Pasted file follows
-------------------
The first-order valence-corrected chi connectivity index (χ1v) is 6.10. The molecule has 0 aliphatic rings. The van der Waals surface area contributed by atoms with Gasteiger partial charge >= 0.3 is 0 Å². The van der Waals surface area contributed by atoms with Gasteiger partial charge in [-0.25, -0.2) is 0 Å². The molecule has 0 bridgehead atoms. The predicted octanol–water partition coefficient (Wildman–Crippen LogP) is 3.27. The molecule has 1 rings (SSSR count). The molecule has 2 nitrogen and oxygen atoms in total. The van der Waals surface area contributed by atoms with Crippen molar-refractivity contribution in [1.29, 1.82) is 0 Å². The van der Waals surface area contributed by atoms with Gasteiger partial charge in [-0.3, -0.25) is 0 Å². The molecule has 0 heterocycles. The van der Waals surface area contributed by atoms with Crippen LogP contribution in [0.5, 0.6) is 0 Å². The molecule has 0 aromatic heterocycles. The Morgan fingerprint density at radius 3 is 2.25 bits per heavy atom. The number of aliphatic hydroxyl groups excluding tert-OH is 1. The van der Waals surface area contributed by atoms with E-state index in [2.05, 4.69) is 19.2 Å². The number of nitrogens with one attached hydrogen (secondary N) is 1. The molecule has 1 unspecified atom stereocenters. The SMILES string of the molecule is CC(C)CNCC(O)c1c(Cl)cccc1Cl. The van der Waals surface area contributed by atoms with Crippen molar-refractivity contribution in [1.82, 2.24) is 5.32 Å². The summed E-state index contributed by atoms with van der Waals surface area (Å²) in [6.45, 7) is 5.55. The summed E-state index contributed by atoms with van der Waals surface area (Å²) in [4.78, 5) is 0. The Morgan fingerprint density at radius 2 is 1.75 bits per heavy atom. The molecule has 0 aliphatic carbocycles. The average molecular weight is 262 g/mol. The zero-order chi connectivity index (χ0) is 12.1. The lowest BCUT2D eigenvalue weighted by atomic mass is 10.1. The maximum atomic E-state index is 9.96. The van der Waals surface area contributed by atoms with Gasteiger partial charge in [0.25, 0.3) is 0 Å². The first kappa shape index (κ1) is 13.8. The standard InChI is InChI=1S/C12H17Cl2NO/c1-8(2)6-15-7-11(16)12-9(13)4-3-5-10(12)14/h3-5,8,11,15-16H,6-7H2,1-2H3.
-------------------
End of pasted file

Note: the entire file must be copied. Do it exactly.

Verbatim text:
The first-order valence-corrected chi connectivity index (χ1v) is 6.10. The molecule has 0 aliphatic rings. The van der Waals surface area contributed by atoms with Gasteiger partial charge >= 0.3 is 0 Å². The van der Waals surface area contributed by atoms with Gasteiger partial charge in [-0.25, -0.2) is 0 Å². The molecule has 0 bridgehead atoms. The predicted octanol–water partition coefficient (Wildman–Crippen LogP) is 3.27. The molecule has 1 rings (SSSR count). The molecule has 2 nitrogen and oxygen atoms in total. The van der Waals surface area contributed by atoms with Crippen molar-refractivity contribution in [1.29, 1.82) is 0 Å². The van der Waals surface area contributed by atoms with Gasteiger partial charge in [-0.3, -0.25) is 0 Å². The molecule has 0 heterocycles. The van der Waals surface area contributed by atoms with Crippen LogP contribution in [0.5, 0.6) is 0 Å². The molecule has 0 aromatic heterocycles. The Morgan fingerprint density at radius 3 is 2.25 bits per heavy atom. The number of aliphatic hydroxyl groups excluding tert-OH is 1. The van der Waals surface area contributed by atoms with E-state index in [2.05, 4.69) is 19.2 Å². The number of nitrogens with one attached hydrogen (secondary N) is 1. The molecule has 1 unspecified atom stereocenters. The SMILES string of the molecule is CC(C)CNCC(O)c1c(Cl)cccc1Cl. The van der Waals surface area contributed by atoms with Crippen molar-refractivity contribution in [1.82, 2.24) is 5.32 Å². The summed E-state index contributed by atoms with van der Waals surface area (Å²) in [6.45, 7) is 5.55. The summed E-state index contributed by atoms with van der Waals surface area (Å²) in [4.78, 5) is 0. The Morgan fingerprint density at radius 2 is 1.75 bits per heavy atom. The molecule has 0 aliphatic carbocycles. The average molecular weight is 262 g/mol. The zero-order chi connectivity index (χ0) is 12.1. The lowest BCUT2D eigenvalue weighted by atomic mass is 10.1. The maximum atomic E-state index is 9.96. The van der Waals surface area contributed by atoms with Gasteiger partial charge in [0.25, 0.3) is 0 Å². The first kappa shape index (κ1) is 13.8. The standard InChI is InChI=1S/C12H17Cl2NO/c1-8(2)6-15-7-11(16)12-9(13)4-3-5-10(12)14/h3-5,8,11,15-16H,6-7H2,1-2H3.